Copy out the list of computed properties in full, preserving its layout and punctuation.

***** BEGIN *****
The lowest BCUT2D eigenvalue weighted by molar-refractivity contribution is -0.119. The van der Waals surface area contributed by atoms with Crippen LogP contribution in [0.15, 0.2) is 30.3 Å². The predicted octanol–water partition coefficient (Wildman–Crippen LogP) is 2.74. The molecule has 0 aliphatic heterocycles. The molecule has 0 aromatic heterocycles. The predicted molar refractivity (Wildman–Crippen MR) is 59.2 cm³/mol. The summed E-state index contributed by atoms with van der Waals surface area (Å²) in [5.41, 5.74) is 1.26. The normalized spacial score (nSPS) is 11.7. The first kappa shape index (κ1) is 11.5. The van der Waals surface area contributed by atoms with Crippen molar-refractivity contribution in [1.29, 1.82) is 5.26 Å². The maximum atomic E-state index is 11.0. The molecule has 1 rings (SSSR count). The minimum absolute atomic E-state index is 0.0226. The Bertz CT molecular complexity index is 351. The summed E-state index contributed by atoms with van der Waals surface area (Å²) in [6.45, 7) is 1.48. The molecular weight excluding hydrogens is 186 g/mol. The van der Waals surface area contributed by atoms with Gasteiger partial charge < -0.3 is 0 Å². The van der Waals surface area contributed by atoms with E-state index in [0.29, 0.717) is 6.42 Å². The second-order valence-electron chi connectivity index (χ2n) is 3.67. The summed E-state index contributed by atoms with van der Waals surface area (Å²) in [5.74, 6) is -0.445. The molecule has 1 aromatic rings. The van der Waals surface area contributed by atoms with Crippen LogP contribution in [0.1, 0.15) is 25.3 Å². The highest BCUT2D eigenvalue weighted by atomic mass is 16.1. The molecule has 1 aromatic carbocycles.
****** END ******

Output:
The lowest BCUT2D eigenvalue weighted by molar-refractivity contribution is -0.119. The van der Waals surface area contributed by atoms with Crippen LogP contribution in [0.15, 0.2) is 30.3 Å². The predicted octanol–water partition coefficient (Wildman–Crippen LogP) is 2.74. The molecule has 0 aliphatic heterocycles. The molecule has 0 aromatic heterocycles. The predicted molar refractivity (Wildman–Crippen MR) is 59.2 cm³/mol. The summed E-state index contributed by atoms with van der Waals surface area (Å²) in [5.41, 5.74) is 1.26. The normalized spacial score (nSPS) is 11.7. The first kappa shape index (κ1) is 11.5. The van der Waals surface area contributed by atoms with Crippen molar-refractivity contribution in [1.29, 1.82) is 5.26 Å². The maximum atomic E-state index is 11.0. The molecule has 1 rings (SSSR count). The minimum absolute atomic E-state index is 0.0226. The Bertz CT molecular complexity index is 351. The summed E-state index contributed by atoms with van der Waals surface area (Å²) in [6.45, 7) is 1.48. The molecular weight excluding hydrogens is 186 g/mol. The van der Waals surface area contributed by atoms with Gasteiger partial charge < -0.3 is 0 Å². The van der Waals surface area contributed by atoms with E-state index in [0.29, 0.717) is 6.42 Å². The second-order valence-electron chi connectivity index (χ2n) is 3.67. The summed E-state index contributed by atoms with van der Waals surface area (Å²) in [5.74, 6) is -0.445. The molecule has 1 aromatic rings. The van der Waals surface area contributed by atoms with Crippen LogP contribution in [0.1, 0.15) is 25.3 Å². The highest BCUT2D eigenvalue weighted by atomic mass is 16.1. The molecule has 1 aromatic carbocycles.